Obsessive-compulsive disorder (OCD) is a pattern of unwelcome thoughts and worries (obsessions) that lead to repetitive actions (compulsions).
Having both obsession symptoms and compulsion symptoms is common in obsessive-compulsive disorder. But, it is possible for people to have only obsessive symptoms or simply compulsion symptoms. Firstly, this article will go through about symptoms related to obsessions. Secondly, symptoms related to compulsions.
Obsessions are recurring and undesirable thoughts, images, or urges that overwhelm the mind. Moreover, those are usually horrific to the individual and are difficult to let go of or control.
Obsessions that are frequent include:
- A person has contamination phobias and anxieties of being ill, transmitting germs or poisonous substances. In addition, might transmit it to other people by touching items that others have touched. Consequently, avoid circumstances like shaking hands that might cause obsessions.
- A person has doubts about locking the door or turning off the burner.
- When things aren’t in order or facing the right way, it causes anxiety.
- A person has fears of hurting others by acting irrationally. Therefore, driving your vehicle into a crowd of people comes to mind.
- Thoughts of yelling obscenities or behaving unacceptably in public.
- Sexual images that are not pleasant.
- Thoughts that are sinful or criminal come to mind.
Compulsions are recurrent behaviours that can only avoid with extreme difficulty. Certainly, these rituals have the intention to decrease anxiety caused by your obsessions or prevent anything awful from occurring. However, these compulsions are extreme and frequently unrelated to obtaining factual safety.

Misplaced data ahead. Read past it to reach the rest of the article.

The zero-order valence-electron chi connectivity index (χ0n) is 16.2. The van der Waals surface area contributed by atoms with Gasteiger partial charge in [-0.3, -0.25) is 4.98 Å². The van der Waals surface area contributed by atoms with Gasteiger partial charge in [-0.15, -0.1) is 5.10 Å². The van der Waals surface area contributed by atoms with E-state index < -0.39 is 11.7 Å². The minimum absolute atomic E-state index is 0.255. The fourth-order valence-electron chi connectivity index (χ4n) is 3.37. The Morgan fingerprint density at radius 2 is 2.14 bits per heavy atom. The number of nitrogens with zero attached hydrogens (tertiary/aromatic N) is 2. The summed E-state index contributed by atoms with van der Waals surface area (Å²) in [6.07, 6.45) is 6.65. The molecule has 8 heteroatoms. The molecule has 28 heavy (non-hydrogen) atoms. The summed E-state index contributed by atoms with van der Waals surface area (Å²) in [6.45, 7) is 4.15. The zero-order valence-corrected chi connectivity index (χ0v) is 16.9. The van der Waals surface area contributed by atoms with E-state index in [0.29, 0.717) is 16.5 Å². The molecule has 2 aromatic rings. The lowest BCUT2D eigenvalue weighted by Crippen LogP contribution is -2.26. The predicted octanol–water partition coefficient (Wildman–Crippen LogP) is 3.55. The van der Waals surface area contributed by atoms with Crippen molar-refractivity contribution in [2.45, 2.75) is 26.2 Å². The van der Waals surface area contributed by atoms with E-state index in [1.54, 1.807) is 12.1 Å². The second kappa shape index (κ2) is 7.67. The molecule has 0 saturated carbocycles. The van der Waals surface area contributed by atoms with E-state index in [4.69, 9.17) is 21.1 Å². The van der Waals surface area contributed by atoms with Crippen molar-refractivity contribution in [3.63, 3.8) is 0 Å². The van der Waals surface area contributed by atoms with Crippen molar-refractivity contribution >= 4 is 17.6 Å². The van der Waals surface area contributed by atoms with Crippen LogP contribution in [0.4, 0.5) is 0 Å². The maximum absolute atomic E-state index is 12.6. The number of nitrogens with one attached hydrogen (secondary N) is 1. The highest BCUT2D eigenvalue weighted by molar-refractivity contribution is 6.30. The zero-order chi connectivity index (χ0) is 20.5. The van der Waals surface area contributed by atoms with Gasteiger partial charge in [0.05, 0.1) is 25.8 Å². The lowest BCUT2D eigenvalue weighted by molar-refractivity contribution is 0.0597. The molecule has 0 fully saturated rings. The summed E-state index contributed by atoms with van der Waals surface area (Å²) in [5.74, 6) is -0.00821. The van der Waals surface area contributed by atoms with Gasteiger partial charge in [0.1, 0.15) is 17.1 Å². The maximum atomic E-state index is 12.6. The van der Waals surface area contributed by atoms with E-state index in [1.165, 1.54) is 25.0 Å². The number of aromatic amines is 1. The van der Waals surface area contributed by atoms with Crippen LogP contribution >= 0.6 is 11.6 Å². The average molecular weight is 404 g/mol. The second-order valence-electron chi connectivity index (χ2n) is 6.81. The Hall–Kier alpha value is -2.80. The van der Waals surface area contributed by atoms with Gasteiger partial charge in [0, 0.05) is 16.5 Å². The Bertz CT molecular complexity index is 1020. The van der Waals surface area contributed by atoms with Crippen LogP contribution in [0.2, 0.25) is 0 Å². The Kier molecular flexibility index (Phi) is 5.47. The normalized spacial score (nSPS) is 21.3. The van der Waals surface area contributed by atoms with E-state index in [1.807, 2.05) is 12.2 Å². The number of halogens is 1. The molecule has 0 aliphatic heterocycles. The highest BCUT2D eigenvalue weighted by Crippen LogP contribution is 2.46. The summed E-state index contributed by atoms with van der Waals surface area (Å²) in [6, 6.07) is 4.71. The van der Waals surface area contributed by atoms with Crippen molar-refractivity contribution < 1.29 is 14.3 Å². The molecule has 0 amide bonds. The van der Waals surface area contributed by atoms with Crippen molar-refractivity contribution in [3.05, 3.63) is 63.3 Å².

Compulsions that are frequent include:
- A person that hand-washing till the skin is red and irritated.
- Checking doors over and over again to see if they’re locked.
- You keep checking, again and again, to see if the stove is turned off or not.
- Counting is done in specific patterns.
- Repetition of a prayer, speech, or phrase in silence.
- Arrange your canned products so that they all face the same direction.
- Seeking an overwhelming amount of reassurance from others.
- Changing fearful thoughts into less irritating ones.
Risk factors of OCD
Factors that enhance the chance of obsessive-compulsive disorder (OCD) developing or being triggered. In other words, you may have a higher likelihood of developing OCD with many risk factors. In addition, OCD symptoms might become severe due to the following risk factors.
The following are some possible risk factors:
- Having a relative who has OCD raises your chances of developing the disorder.
- People with various mental health issues are more likely to develop OCD. For example, Anxiety disorders, Depression, or Substance abuse.
- OCD symptoms may occur due to stress. Further, it’s frequently associated with severe life crises like the death of a loved one, divorce, close relationship challenges, or abuse.
Another Phrens Blog Post Related to This Topic- What is OCD
- Passer, M & Smith, R. (2015). Psychology: The science of mind and behaviour. (2nd ed.). McGraw-Hill Education.
- Mayo Clinic. (2020). Obsessive-compulsive disorder. And, more information here.
- Lazarus, C. (2015). Understanding OCD. Psychology Today. And, more information here.
- Winchester Hospital. (2020). Risk Factors for Obsessive-Compulsive Disorder (OCD). And, more information here.